“If we know nobody is sitting in the passenger seat, we can ignore the setting and shut the engine down much earlier,” Cherian says.

While much of the story behind Ford’s latest-generation HEV propulsion system is about software and system optimization, it would be unfair not to mention Ford’s all-new 2.5L DOHC I-4, which replaces the less capable 2.3L I-4 in the first-generation HEV.

With intake variable camshaft timing, the new 4-cyl. delivers a broader power band and operates on the Atkinson combustion cycle (similar to most other hybrids), which improves efficiency up to 10% over conventional Otto-cycle configurations by keeping the intake valves open longer.

This reduces the engine’s pumping losses by allowing a small portion of the fuel/air charge to flow back into the intake.

Mechanical changes include new intake and exhaust manifolds; new intake camshaft; and higher-compression pistons (12.3:1) vs. the non-hybrid I-4 (9.7:1).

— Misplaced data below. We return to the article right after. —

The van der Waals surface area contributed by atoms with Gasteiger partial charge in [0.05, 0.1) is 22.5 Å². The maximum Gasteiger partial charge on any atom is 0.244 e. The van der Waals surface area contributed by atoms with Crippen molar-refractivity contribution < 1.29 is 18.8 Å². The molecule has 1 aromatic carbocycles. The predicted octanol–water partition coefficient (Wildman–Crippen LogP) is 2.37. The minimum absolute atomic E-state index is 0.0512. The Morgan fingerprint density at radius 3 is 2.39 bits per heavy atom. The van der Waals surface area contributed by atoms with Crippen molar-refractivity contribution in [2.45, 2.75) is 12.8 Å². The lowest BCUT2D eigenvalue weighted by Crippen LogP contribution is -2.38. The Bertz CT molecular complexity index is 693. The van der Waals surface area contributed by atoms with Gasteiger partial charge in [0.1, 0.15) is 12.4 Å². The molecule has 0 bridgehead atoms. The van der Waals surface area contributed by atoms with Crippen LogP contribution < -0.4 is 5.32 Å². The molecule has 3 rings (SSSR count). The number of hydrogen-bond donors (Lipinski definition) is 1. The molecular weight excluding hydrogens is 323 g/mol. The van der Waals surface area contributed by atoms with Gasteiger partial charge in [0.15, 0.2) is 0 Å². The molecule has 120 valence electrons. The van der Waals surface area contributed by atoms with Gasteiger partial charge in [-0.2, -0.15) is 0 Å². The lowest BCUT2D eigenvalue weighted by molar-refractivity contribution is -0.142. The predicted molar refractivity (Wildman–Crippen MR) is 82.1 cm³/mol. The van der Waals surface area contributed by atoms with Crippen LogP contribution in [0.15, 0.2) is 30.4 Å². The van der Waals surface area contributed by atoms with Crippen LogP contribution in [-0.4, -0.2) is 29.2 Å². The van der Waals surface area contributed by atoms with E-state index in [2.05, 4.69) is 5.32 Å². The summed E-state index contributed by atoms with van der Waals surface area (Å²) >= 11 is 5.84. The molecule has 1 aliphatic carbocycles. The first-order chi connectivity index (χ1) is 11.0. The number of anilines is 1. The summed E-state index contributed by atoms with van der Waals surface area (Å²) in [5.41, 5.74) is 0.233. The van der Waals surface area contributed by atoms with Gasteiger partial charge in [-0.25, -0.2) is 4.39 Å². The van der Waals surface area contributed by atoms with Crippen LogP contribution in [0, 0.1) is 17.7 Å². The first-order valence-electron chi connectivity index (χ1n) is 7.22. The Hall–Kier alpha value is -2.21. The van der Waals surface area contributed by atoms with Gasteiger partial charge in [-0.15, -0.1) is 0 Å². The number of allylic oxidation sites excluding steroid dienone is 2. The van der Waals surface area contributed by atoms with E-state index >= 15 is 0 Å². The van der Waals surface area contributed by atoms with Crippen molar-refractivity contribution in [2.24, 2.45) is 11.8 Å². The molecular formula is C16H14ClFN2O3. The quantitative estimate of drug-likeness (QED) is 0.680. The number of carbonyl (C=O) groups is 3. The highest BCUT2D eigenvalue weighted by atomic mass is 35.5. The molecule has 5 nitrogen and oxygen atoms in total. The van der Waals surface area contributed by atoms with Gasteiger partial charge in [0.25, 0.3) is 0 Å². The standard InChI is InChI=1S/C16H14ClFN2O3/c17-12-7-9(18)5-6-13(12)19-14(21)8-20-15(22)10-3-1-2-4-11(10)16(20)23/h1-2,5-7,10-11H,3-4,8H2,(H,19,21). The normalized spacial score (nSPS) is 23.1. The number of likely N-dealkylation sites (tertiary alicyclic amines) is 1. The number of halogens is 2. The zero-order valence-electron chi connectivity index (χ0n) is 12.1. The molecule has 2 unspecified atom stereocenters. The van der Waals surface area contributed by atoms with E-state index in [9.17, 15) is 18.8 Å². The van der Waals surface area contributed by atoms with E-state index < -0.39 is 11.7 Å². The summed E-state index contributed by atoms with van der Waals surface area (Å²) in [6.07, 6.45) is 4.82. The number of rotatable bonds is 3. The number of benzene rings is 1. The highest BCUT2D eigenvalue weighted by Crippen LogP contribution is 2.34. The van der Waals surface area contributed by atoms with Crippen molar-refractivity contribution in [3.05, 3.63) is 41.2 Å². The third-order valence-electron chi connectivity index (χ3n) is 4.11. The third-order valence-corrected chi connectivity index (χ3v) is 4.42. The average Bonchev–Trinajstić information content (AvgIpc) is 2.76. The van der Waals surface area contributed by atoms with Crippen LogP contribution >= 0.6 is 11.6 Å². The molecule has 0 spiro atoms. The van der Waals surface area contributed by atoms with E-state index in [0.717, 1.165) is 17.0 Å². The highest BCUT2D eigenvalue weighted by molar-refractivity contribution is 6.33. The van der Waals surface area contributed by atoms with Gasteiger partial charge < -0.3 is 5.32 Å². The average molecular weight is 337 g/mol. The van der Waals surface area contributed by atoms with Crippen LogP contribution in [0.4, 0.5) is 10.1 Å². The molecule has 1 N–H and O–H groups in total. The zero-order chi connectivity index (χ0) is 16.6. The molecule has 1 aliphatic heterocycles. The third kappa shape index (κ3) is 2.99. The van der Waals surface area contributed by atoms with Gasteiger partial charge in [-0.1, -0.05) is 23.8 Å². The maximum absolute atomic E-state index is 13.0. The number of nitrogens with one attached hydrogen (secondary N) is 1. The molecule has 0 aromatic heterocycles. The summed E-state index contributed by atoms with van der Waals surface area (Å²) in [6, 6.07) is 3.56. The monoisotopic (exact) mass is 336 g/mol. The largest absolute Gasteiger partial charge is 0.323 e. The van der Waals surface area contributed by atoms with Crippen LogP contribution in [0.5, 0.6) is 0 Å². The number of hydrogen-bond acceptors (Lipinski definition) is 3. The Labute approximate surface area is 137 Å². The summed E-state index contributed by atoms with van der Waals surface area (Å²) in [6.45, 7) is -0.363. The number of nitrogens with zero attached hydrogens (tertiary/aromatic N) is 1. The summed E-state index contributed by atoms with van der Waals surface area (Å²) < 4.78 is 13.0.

The improved IC engine played a key role in improving the NVH characteristics of the entire system, Portalatin says.

“It allowed us to vary the intake cams to maximize fuel economy and improve transitions from gas to electric and electric to gas, because we could do a better job of aligning the torque and getting (the gas and electric motors) in synch, so to speak. That was a big deal,” he says.

What does the future hold for this very futuristic powertrain?

Both Portalatin and Cherian say they are very pleased with today’s NiMH batteries, which are proving to last more than 300,000 miles (483,000 km) in taxi fleets in both New York and San Francisco, but they decline to discuss future product.

However, Ford has announced plans to use advanced lithium-ion batteries for an electric vehicle slated for the ’13 model year, as well as a future plug-in HEV. Many observers expect Ford eventually to shift its HEVs to li-ion as well.

dwinter@wardsauto.com